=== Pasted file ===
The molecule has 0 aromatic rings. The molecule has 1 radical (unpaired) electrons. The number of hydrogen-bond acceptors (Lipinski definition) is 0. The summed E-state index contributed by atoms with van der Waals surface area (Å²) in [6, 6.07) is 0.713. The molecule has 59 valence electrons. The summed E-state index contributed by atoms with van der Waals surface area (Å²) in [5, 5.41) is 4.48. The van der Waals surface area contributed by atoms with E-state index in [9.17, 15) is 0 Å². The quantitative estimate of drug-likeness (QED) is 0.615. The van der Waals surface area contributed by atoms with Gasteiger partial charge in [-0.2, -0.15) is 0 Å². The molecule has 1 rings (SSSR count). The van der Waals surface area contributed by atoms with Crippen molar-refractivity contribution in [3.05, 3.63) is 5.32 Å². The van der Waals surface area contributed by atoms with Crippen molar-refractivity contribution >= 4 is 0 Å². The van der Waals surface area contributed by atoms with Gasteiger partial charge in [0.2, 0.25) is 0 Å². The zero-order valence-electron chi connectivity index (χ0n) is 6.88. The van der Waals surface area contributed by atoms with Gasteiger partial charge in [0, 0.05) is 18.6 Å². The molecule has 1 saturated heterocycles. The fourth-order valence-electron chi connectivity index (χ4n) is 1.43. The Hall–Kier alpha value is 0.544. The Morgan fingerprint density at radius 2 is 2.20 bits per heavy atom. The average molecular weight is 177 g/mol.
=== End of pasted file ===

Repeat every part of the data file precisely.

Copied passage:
The molecule has 0 aromatic rings. The molecule has 1 radical (unpaired) electrons. The number of hydrogen-bond acceptors (Lipinski definition) is 0. The summed E-state index contributed by atoms with van der Waals surface area (Å²) in [6, 6.07) is 0.713. The molecule has 59 valence electrons. The summed E-state index contributed by atoms with van der Waals surface area (Å²) in [5, 5.41) is 4.48. The van der Waals surface area contributed by atoms with E-state index in [9.17, 15) is 0 Å². The quantitative estimate of drug-likeness (QED) is 0.615. The van der Waals surface area contributed by atoms with Gasteiger partial charge in [-0.2, -0.15) is 0 Å². The molecule has 1 rings (SSSR count). The van der Waals surface area contributed by atoms with Crippen molar-refractivity contribution in [3.05, 3.63) is 5.32 Å². The van der Waals surface area contributed by atoms with Crippen molar-refractivity contribution >= 4 is 0 Å². The van der Waals surface area contributed by atoms with Gasteiger partial charge in [0.2, 0.25) is 0 Å². The zero-order valence-electron chi connectivity index (χ0n) is 6.88. The van der Waals surface area contributed by atoms with Gasteiger partial charge in [0, 0.05) is 18.6 Å². The molecule has 1 saturated heterocycles. The fourth-order valence-electron chi connectivity index (χ4n) is 1.43. The Hall–Kier alpha value is 0.544. The Morgan fingerprint density at radius 2 is 2.20 bits per heavy atom. The average molecular weight is 177 g/mol.